“Just show up, keep it open, keep writing, see what happens, and the more scared you are of what you are making, probably the better it is.”
This is a piece of advice producer Jacob Portrait gave Sunflower Bean while working on their third full-length, Headful of Sugar. Singer/bassist Julia Cumming recalls this moment while reflecting on the time she and her bandmates — guitarist Nick Kivlen and drummer/engineer Olive Faber — spent decamped in Upstate New York sending new material back and forth to Portrait. It was a six-month period during the pandemic that allowed the trio to dive into whatever sonic pools struck their fancy, an exploration their collaborator encouraged.
The result is a truly genre-less 11-track effort that arrives this Friday, May 6th. All that time exploring different sounds has a led to an album that touches on electronic dance (“Post Love”), crunchy indie via Gwen Stefani (“Baby Don’t Cry”), industrial goth (“Beat the Odds”), dirty glam (“Roll the Dice”), and psych rock (“Headful of Sugar”) — all with a sweet pop edge. But that’s just one half of where the “sugar” comes from.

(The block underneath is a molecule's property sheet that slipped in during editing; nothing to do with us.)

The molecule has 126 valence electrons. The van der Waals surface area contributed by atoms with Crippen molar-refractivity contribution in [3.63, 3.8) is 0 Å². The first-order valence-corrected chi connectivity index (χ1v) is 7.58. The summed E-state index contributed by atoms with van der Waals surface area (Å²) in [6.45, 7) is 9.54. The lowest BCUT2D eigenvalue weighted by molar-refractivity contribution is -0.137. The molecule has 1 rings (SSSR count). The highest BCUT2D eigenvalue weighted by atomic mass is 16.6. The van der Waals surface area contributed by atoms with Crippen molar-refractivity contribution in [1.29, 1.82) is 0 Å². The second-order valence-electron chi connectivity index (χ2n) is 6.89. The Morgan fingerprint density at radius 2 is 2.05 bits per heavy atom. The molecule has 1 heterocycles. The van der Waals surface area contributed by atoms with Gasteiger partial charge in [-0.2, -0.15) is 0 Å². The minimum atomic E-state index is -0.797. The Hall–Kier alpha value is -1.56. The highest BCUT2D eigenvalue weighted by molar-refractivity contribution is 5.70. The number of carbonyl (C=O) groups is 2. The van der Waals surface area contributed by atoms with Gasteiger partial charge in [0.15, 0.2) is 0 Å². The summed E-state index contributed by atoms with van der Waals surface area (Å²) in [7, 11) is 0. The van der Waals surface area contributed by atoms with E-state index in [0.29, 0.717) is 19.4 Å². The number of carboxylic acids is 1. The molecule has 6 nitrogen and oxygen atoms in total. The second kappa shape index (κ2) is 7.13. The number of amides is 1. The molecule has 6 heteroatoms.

There’s also a running theme about the empty calories of the world around us, the things that keep our brains buzzing but leave us unfulfilled at the end of the day. “The sugar was both referring to the fast entertainment and communication that we were engaging in, that was heightened during the pandemic,” in addition to the record’s poppiness, explains Cumming. “[It was] our dream of wanting to make something in a dark time that was fun.”
At the same time, Kivlen was feeling “more in control of [my] abilities and more self confident in [my] ability to write”; Faber had taken up engineering/producing, giving her the newfound ability “to harness that fucked up magic that we have all in the box,” and guiding her towards better drumming as she “began to understand how they actually work in the song and what to do with that.”
Growing skills and the unexpected time to explore allowed Sunflower Bean to push themselves in new directions, even if it all led to one destination: making something truly sweet about things that were sickeningly sugary. Blending all those sounds and subjects with a distinctly pop edge gives the record, as Cumming puts it, “that feeling of your favorite playlist. It’s this kind of playlist that we’ve made for you that shows our tastes, our style, and is firmly living in the now and in the future.”
It is, in a caramelized nutshell, their most Sunflower Bean album yet.
Trouble viewing the video interview? Watch on YouTube.